When you assume others will respond to challenges or stress the same way you do...
The differences between people in how they react to stressful situations can roughly be grouped into four categories: intimidation, manipulation, interrogation, or aloof judgment. Each person's negative conflict resolution strategy will be a unique variation of those four, coupled with influences from their life experiences. Expecting others to react to conflict the same way you do can just make the situation worse.
The solution is to learn how people react to conflict, identify it early, and change your approach and message to deescalate their stressed reaction, not make it worse. Don't assume they'll react the same way you do, and even if they do, remain cognitive instead of emotionally reactive so that you can control your message and keep the situation as constructive as possible.
Some people are leaders, others are followers, and some are in between depending on the circumstance.
When you assume others will have the same level or type of initiative you do...
Some people are leaders, others are followers. Some are in between depending on the circumstance. If you go through your professional and personal life assuming others should have your identical level of initiative, you'll go through life being disappointed.
Make difference your default.
The solution is to make a counter assumption, that others you meet or work with don't have your same level of initiative. Make difference your default. Don't be afraid to ask the other person about their preferred level of involvement in motivation and leadership opportunities, and let them set the pace of their own initiative. This way you won't be disappointed if it differs from your own.
When you assume others share your love or distaste for group activities...
This assumption is similar to the previous mention about initiative and the other assumptions in general. It stems from the belief that others will be just like you. In the case of a person's love or distaste for group activities, they might share your preference, but that will be the exception and not the rule.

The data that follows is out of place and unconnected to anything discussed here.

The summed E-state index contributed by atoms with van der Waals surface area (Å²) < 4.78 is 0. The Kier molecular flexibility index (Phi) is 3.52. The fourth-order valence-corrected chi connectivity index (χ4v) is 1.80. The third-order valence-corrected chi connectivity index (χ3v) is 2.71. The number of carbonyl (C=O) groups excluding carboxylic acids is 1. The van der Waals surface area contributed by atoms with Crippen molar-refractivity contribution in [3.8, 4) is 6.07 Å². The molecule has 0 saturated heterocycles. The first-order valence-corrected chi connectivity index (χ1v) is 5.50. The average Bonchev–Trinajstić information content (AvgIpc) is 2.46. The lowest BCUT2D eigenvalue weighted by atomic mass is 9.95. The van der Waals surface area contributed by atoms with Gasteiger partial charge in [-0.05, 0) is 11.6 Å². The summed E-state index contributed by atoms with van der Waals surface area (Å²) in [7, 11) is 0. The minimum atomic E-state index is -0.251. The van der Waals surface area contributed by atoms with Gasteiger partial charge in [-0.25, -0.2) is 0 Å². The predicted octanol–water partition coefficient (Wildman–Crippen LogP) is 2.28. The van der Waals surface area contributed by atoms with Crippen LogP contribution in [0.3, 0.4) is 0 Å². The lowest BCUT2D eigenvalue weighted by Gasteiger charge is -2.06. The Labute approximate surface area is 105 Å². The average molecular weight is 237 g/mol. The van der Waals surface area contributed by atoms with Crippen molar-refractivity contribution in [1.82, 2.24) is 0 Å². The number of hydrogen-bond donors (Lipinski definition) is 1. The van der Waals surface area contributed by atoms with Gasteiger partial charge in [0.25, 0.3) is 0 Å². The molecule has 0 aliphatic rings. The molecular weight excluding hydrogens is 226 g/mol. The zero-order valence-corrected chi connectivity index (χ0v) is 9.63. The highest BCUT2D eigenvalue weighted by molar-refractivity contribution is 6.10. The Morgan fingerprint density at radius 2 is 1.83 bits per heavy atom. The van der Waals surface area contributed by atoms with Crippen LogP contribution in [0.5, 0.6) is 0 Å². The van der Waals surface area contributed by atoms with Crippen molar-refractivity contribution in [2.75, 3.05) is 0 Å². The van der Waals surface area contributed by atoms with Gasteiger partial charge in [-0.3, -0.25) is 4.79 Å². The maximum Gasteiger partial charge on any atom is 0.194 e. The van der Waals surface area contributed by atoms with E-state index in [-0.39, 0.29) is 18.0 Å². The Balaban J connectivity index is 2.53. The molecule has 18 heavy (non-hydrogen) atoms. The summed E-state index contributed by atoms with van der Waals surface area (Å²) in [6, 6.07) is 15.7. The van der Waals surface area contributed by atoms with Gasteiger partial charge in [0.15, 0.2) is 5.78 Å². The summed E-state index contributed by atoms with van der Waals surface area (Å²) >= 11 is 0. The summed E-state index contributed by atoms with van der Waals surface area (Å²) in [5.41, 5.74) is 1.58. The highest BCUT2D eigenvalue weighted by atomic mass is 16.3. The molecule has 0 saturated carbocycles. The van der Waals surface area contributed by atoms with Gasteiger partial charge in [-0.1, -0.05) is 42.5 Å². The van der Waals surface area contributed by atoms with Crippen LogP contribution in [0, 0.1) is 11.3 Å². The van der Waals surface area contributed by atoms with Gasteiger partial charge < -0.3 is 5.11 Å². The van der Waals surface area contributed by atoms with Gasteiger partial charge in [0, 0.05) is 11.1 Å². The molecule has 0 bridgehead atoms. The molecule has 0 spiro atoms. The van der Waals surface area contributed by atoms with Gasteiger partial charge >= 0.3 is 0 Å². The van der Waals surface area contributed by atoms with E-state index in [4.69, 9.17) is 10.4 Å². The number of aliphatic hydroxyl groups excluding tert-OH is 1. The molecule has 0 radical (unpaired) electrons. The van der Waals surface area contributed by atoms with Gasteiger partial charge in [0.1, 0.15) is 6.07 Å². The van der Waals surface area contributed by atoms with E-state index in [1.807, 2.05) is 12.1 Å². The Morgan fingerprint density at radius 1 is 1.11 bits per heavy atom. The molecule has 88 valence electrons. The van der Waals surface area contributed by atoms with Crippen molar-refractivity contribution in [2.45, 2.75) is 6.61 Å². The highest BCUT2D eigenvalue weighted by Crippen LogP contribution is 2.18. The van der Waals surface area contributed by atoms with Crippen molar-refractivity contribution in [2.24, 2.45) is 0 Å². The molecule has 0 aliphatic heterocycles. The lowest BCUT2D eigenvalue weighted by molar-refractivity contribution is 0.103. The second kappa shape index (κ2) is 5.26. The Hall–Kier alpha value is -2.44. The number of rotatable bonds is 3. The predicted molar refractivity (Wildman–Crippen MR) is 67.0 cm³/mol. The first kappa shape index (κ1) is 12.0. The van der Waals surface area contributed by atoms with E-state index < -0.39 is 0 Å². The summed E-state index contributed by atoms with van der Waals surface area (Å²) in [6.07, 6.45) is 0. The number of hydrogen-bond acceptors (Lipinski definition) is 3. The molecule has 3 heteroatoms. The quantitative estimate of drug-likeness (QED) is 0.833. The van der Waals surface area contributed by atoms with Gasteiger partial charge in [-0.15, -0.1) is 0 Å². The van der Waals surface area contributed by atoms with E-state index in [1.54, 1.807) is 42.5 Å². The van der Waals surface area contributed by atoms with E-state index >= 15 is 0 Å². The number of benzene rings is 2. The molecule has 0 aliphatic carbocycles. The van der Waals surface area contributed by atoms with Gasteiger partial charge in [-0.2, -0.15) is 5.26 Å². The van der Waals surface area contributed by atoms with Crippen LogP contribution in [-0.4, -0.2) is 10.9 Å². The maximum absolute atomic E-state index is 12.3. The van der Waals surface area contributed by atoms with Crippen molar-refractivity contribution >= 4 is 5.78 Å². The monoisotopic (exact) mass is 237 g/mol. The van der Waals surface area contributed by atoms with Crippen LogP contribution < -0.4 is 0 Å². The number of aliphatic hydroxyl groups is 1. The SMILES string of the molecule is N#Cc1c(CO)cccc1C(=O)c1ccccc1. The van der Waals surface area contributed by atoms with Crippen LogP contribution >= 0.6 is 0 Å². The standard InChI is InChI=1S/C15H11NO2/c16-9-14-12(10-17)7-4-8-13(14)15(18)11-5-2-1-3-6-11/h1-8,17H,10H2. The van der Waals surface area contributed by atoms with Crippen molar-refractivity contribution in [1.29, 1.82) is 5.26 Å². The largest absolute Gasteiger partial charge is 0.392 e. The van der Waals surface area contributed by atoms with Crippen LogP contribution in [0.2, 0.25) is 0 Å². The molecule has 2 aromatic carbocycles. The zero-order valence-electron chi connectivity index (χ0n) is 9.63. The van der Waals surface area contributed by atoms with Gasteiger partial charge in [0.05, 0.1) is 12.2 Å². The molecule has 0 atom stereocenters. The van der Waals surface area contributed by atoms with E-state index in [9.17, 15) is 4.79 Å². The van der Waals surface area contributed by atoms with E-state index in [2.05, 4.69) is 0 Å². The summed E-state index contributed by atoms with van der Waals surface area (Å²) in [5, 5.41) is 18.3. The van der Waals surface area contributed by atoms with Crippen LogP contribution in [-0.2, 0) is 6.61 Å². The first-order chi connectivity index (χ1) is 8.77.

The solution is to ask how the other person feels about doing things as a group. Many people are happy to engage in group activities but won't be the one to step up and lead from the front; they're quite happy to follow along. A few others won't be happy unless they're taking charge. A small subset won't want to participate in the group event at all. Ask respectfully and honor the individual's preference.
Some people thrive on working in isolation while others feel like their very soul is worn away by it.
When you assume others share your feelings about working in isolation...
Like group activities, everyone has a particular preference when it comes to working in isolation. Some thrive on it, while others feel like their very soul is worn away by it. Whichever perspective applies to you, even if it's right down the middle of the road, don't make the assumption that the other person feels the same way.
The solution is to ask. Most people are self-aware enough to recognize how they feel about working alone. Respect their perspective and do what you can to accommodate it when it differs from your own preference.
When you assume others like to communicate the same way you do...
This pretty much sums it up, doesn't it? This whole article is about communication fallacies stemming from assumptions, and how to address specific circumstances.
The solution to correcting ineffective communication that stems from making assumptions is to... stop making so many assumptions. It sounds easier than it is, but it's definitely not an unachievable goal. When you are communicating with individuals or groups, evaluate what you are wanting to convey and tailor the way you communicate based on your audience. You have your own preferences, of course, and you should recognize them and play to your strengths but not at the expense of your audience.
When in doubt, use active methods to ensure that what you are communicating is being received in an accurate way.
Don't be afraid to ask, and you'll soon stop letting those pesky assumptions sabotage your communications.
Go to eRep.com/core-values-index/ to learn more about the CVI or to take the Core Values Index assessment.
Innovator/Banker - VP Digital Marketing and Content, eRep, Inc.
Steve has a career in project management, software development and technical team leadership spanning three decades. He is the author of a series of fantasy novels called The Taesian Chronicles (ruckerworks.com), and when he isn't writing, he enjoys cycling, old-school table-top role-playing games, and buzzing around the virtual skies in his home-built flight simulator.